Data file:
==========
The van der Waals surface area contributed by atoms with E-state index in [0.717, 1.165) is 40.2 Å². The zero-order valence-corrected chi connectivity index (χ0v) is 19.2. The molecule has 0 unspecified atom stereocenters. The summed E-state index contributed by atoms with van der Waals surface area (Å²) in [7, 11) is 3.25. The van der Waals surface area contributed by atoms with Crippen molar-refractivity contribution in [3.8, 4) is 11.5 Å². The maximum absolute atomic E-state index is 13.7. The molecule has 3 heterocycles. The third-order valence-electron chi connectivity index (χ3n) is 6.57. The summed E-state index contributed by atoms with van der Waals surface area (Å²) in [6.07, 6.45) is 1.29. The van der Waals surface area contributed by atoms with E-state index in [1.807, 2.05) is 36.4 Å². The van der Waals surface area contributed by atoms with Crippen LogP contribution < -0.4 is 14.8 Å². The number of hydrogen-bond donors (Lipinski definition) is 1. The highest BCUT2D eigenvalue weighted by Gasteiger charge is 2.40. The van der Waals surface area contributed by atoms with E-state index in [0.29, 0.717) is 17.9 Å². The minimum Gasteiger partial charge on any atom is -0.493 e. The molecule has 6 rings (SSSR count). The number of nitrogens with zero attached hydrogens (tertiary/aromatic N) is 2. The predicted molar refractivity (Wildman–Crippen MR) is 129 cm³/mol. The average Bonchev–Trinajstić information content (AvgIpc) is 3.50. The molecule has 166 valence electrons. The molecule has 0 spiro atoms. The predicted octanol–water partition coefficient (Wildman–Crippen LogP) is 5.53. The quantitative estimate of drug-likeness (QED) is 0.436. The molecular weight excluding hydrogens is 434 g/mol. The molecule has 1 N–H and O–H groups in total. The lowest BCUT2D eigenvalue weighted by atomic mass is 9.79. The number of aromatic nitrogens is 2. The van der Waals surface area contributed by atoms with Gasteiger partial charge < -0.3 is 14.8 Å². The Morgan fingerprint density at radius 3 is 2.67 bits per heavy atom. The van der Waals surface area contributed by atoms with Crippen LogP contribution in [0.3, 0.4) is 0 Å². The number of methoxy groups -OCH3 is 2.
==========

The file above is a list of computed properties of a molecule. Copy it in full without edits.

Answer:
The van der Waals surface area contributed by atoms with E-state index in [0.717, 1.165) is 40.2 Å². The zero-order valence-corrected chi connectivity index (χ0v) is 19.2. The molecule has 0 unspecified atom stereocenters. The summed E-state index contributed by atoms with van der Waals surface area (Å²) in [7, 11) is 3.25. The van der Waals surface area contributed by atoms with Crippen molar-refractivity contribution in [3.8, 4) is 11.5 Å². The maximum absolute atomic E-state index is 13.7. The molecule has 3 heterocycles. The third-order valence-electron chi connectivity index (χ3n) is 6.57. The summed E-state index contributed by atoms with van der Waals surface area (Å²) in [6.07, 6.45) is 1.29. The van der Waals surface area contributed by atoms with E-state index in [1.807, 2.05) is 36.4 Å². The van der Waals surface area contributed by atoms with Crippen LogP contribution < -0.4 is 14.8 Å². The number of hydrogen-bond donors (Lipinski definition) is 1. The highest BCUT2D eigenvalue weighted by Gasteiger charge is 2.40. The van der Waals surface area contributed by atoms with E-state index in [0.29, 0.717) is 17.9 Å². The minimum Gasteiger partial charge on any atom is -0.493 e. The molecule has 6 rings (SSSR count). The number of nitrogens with zero attached hydrogens (tertiary/aromatic N) is 2. The predicted molar refractivity (Wildman–Crippen MR) is 129 cm³/mol. The average Bonchev–Trinajstić information content (AvgIpc) is 3.50. The molecule has 166 valence electrons. The molecule has 0 spiro atoms. The predicted octanol–water partition coefficient (Wildman–Crippen LogP) is 5.53. The quantitative estimate of drug-likeness (QED) is 0.436. The molecular weight excluding hydrogens is 434 g/mol. The molecule has 1 N–H and O–H groups in total. The lowest BCUT2D eigenvalue weighted by atomic mass is 9.79. The number of aromatic nitrogens is 2. The van der Waals surface area contributed by atoms with Gasteiger partial charge < -0.3 is 14.8 Å². The Morgan fingerprint density at radius 3 is 2.67 bits per heavy atom. The van der Waals surface area contributed by atoms with Crippen LogP contribution in [0.3, 0.4) is 0 Å². The number of methoxy groups -OCH3 is 2.